However, the actual death toll in Minnesota’s senior care communities is much higher than is reflected in the new data. That’s because the numbers do not include assisted-living and independent living facilities, and nursing homes are required only to report cases dating to May 8 — two months after the first case was reported in Minnesota. Even the limited nursing home data released this week are incomplete: About 16% of Minnesota’s nursing homes did not report the required information. Facilities that fail to report are subject to potential fines, the CMS said.

“It’s frustrating that we are three months into this pandemic and we still don’t have an accurate picture of what’s happening in long-term care facilities,” said Toby Edelman, a senior attorney for the Center for Medicare Advocacy in Washington, D.C. “Still, this is the most in-depth information we’ve had so far and [it] will go a long way toward understanding this how this virus spreads.”

As the data make clear, the practice of discharging COVID-19 patients to nursing homes is widespread. More than 450 patients infected with the virus have been admitted into 60 nursing homes across the state, the federal data show. Even facilities with large outbreaks have been admitting more COVID-19 patients: North Ridge Health and Rehab has admitted 66 patients with the virus and Catholic Eldercare has admitted 25 patients, the data show. Both facilities recently earned “below average” ratings from the federal government for health inspections.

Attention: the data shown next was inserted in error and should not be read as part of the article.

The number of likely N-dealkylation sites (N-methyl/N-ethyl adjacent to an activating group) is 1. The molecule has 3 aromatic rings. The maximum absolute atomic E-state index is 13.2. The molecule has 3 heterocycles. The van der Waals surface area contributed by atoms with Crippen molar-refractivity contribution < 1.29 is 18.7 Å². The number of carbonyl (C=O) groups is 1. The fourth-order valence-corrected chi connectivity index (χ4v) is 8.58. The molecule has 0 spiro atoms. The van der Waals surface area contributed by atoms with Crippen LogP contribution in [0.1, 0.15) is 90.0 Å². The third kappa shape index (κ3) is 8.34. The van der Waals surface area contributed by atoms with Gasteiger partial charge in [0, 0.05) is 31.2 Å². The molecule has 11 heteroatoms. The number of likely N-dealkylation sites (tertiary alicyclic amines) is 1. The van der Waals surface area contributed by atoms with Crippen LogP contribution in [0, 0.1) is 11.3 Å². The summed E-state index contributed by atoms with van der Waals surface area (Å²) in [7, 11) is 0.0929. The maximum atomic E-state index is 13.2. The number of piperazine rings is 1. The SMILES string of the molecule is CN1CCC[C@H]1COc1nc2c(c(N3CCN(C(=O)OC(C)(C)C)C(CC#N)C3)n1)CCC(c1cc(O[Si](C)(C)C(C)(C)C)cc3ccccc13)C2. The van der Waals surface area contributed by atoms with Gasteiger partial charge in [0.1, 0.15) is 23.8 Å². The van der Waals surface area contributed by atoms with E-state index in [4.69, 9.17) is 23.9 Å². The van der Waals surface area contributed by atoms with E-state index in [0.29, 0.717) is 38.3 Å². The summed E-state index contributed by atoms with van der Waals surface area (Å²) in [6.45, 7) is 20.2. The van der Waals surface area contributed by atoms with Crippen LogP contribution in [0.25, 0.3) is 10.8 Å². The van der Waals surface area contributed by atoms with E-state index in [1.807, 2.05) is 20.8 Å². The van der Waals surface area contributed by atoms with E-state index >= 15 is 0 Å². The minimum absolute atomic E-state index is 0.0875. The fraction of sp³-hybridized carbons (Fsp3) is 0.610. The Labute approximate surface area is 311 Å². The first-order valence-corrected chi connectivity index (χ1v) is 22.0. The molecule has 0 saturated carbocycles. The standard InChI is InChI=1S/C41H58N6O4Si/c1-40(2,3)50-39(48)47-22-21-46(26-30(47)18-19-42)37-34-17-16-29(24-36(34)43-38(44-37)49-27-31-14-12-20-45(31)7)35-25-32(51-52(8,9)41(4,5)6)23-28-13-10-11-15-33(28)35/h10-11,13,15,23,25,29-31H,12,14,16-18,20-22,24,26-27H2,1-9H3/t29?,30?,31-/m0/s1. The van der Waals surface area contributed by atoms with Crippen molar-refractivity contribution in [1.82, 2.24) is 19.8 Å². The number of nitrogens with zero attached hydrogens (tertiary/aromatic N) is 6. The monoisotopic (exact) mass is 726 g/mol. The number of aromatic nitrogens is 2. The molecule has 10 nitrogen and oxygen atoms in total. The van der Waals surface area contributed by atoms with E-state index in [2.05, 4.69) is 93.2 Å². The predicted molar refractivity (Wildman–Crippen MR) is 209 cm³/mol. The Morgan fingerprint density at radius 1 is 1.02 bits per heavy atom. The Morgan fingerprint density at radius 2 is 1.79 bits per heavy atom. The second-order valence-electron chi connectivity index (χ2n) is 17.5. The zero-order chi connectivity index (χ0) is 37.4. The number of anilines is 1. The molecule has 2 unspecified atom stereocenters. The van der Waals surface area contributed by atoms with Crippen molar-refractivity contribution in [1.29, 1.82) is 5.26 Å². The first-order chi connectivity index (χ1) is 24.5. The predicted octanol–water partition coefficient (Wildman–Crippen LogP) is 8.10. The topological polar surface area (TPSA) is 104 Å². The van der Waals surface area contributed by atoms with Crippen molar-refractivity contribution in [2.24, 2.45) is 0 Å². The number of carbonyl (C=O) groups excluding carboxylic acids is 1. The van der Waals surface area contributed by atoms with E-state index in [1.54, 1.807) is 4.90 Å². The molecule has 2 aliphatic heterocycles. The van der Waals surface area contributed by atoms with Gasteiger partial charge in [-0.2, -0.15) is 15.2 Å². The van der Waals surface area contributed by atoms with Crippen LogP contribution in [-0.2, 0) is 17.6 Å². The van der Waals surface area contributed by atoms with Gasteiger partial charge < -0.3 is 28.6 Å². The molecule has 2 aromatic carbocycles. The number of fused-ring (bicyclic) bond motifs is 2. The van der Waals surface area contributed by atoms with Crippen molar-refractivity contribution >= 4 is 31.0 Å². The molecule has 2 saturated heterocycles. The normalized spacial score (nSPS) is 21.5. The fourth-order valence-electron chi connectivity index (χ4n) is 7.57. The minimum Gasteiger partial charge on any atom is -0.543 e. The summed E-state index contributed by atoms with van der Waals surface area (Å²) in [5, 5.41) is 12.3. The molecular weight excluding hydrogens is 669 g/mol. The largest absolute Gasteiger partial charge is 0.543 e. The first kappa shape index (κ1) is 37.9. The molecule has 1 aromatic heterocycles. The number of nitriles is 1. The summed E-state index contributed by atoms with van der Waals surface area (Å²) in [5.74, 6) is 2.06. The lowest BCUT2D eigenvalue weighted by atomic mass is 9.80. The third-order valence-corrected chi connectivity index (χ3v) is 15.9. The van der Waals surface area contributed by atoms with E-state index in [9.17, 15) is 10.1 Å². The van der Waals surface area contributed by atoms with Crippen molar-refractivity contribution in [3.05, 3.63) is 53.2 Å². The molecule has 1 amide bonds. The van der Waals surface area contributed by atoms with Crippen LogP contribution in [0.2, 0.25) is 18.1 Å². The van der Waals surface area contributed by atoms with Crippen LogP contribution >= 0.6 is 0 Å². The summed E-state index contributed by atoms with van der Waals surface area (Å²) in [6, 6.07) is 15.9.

State health officials have said there is no evidence that discharging COVID-19 patients to long-term care facilities has caused infections to spread, and the practice is allowed under federal guidelines.

Still, as the death toll in nursing homes mounts, some lawmakers are calling for tighter guidelines around transfers of COVID-19 patients to nursing homes, or some have called for the practice to stop.

“I don’t know why we’re putting COVID-19 patients into nursing homes with our most vulnerable,” said Rep. Glenn Gruenhagen, R-Glencoe, during Friday’s legislative hearing. “To tell you the truth, whoever made the decision to stick these COVID-19 patients into nursing homes, I’d fire them.”